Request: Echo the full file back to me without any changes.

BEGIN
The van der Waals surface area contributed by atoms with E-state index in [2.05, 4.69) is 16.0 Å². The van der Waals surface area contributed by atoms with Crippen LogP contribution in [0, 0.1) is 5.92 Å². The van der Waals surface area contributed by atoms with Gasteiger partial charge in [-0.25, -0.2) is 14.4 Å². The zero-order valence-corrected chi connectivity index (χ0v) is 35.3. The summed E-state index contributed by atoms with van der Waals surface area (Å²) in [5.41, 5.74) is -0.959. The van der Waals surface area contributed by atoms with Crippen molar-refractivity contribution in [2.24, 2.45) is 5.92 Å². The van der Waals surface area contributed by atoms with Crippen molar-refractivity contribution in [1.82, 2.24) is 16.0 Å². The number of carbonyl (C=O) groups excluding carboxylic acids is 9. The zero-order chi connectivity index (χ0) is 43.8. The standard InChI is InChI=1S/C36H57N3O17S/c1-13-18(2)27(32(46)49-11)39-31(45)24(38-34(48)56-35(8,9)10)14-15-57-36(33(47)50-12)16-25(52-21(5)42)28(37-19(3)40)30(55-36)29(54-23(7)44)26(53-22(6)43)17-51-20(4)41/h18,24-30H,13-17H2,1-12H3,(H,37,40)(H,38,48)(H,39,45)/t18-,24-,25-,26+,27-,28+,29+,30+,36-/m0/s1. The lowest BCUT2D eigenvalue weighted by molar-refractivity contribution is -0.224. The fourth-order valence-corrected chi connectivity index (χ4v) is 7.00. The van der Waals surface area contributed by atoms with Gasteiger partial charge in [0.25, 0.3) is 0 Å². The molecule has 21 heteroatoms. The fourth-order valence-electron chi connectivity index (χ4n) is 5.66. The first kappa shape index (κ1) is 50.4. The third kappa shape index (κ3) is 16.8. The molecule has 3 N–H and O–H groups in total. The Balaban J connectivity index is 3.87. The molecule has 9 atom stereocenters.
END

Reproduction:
The van der Waals surface area contributed by atoms with E-state index in [2.05, 4.69) is 16.0 Å². The van der Waals surface area contributed by atoms with Crippen LogP contribution in [0, 0.1) is 5.92 Å². The van der Waals surface area contributed by atoms with Gasteiger partial charge in [-0.25, -0.2) is 14.4 Å². The zero-order valence-corrected chi connectivity index (χ0v) is 35.3. The summed E-state index contributed by atoms with van der Waals surface area (Å²) in [5.41, 5.74) is -0.959. The van der Waals surface area contributed by atoms with Crippen molar-refractivity contribution in [2.24, 2.45) is 5.92 Å². The van der Waals surface area contributed by atoms with Crippen molar-refractivity contribution in [1.82, 2.24) is 16.0 Å². The number of carbonyl (C=O) groups excluding carboxylic acids is 9. The zero-order chi connectivity index (χ0) is 43.8. The standard InChI is InChI=1S/C36H57N3O17S/c1-13-18(2)27(32(46)49-11)39-31(45)24(38-34(48)56-35(8,9)10)14-15-57-36(33(47)50-12)16-25(52-21(5)42)28(37-19(3)40)30(55-36)29(54-23(7)44)26(53-22(6)43)17-51-20(4)41/h18,24-30H,13-17H2,1-12H3,(H,37,40)(H,38,48)(H,39,45)/t18-,24-,25-,26+,27-,28+,29+,30+,36-/m0/s1. The lowest BCUT2D eigenvalue weighted by molar-refractivity contribution is -0.224. The fourth-order valence-corrected chi connectivity index (χ4v) is 7.00. The van der Waals surface area contributed by atoms with Gasteiger partial charge in [0.25, 0.3) is 0 Å². The molecule has 21 heteroatoms. The fourth-order valence-electron chi connectivity index (χ4n) is 5.66. The first kappa shape index (κ1) is 50.4. The third kappa shape index (κ3) is 16.8. The molecule has 3 N–H and O–H groups in total. The Balaban J connectivity index is 3.87. The molecule has 9 atom stereocenters.